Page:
Canada funds Anomera project to develop carboxylated-cellulose nanocrystals for cosmetic applications

By Deanna Utroske contact

- Last updated on GMT

© Getty Images \ (Elena Ostankova)
© Getty Images \ (Elena Ostankova)

Related tags: cellulose, Canada, degradable, side-stream

This week, the Department of Natural Resources Canada announced $4.25 million in funding to support the development of cCNC from forestry sector side streams.

The initiative promises to be a win for the regional economy, for the forestry industry’s sustainable future, and for cosmetic and personal care brands looking for an ingredient with the benefits of microbeads and the biodegradability of nanocellulose.

Howard Fields, President and CEO of Anomera Inc. explains the project to build a demonstration-scale facility that will produce carboxylated-cellulose nanocrystals for skin care and personal care product applications, saying, “Our initiative to replace plastic microbeads worldwide with Forest Stewardship Council (FSC) – harvested Canadian forest products is truly redefining the future of cellulose.”

“As we move into the industrial markets,” ​he says, “there will soon be tens of thousands of tonnes of demand for the Canadian-sourced cellulose nanocrystals.”

And Fields expresses his company’s thanks for the government investment in this week's press release as well, adding that “Anomera is pleased to be supported by the Canadian and Quebec Governments to enable us to expedite the development of our advanced technology which creates new products from Canadian forests in a sustainable manner.”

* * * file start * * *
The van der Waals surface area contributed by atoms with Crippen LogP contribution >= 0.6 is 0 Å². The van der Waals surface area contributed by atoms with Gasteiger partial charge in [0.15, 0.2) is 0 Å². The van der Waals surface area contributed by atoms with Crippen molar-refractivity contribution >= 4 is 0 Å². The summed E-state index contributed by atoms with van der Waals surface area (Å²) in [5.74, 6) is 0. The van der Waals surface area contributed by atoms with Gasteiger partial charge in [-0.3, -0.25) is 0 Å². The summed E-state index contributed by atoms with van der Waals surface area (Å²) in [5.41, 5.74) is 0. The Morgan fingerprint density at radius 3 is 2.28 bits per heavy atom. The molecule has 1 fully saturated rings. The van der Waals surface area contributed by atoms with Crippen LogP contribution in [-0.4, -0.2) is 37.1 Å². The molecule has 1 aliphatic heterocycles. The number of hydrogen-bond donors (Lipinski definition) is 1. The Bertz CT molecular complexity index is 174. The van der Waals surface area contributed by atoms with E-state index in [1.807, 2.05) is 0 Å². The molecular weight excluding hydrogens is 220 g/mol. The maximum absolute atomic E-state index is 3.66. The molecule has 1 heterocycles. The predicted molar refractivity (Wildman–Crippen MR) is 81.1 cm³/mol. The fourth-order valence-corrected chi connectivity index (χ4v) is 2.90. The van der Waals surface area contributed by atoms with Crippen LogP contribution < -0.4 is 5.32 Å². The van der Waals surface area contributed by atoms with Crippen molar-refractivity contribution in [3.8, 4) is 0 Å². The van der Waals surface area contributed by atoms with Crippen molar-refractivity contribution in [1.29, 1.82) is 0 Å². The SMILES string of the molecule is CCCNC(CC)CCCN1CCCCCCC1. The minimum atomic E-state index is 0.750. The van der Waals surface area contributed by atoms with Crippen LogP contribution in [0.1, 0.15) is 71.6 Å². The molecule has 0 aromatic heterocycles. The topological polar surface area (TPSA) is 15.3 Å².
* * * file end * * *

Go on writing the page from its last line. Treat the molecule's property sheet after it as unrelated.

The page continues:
Cellulose specialist Anomera moves to commercialize beauty ingredient

Anomera is a Montreal, Quebec – based material science company making ingredients for several industries: rheology modifiers for the paints and coatings industry; excipients, drug delivery release systems, cell scaffolds, and more for pharma and medical applications; inputs that add strength and durability to plastics and composite materials; performance enhancers for the cement industry; and more.

The demonstration-scale facility that $2.25 million from Natural Resources Canada and $2 million (repayable) from the Canadian Economic Development program will build is about beauty ingredients.

“The novel technology that is being commercialized as part of this project, carboxylated-CNC, will lead the company to meet its first targeted market: a green solution to replace plastic and silica microbeads in personal care and cosmetics with its biodegradable product line, ChromaPur,” ​explains this week’s press release about the government’s investment.

Importantly for the economic development of the region is the fact that the facility will create 20 new permanent jobs.

“The Government of Canada has made concrete commitments to demonstrate that a strong economy and a healthy environment go hand in hand,”​ says Mélanie Joly, Minister of Economic Development and Official Languages, Minister responsible for Canada Economic Development for Quebec, and Member of Parliament for Ahuntsic-Cartierville, in the release. 

“Among other actions,”​ she says, “we are making strategic investments in clean technologies, which are central to our economic recovery plan. By helping SMEs like Anomera to become more innovative and competitive and by boosting innovation to develop greener technologies and products, we are also 

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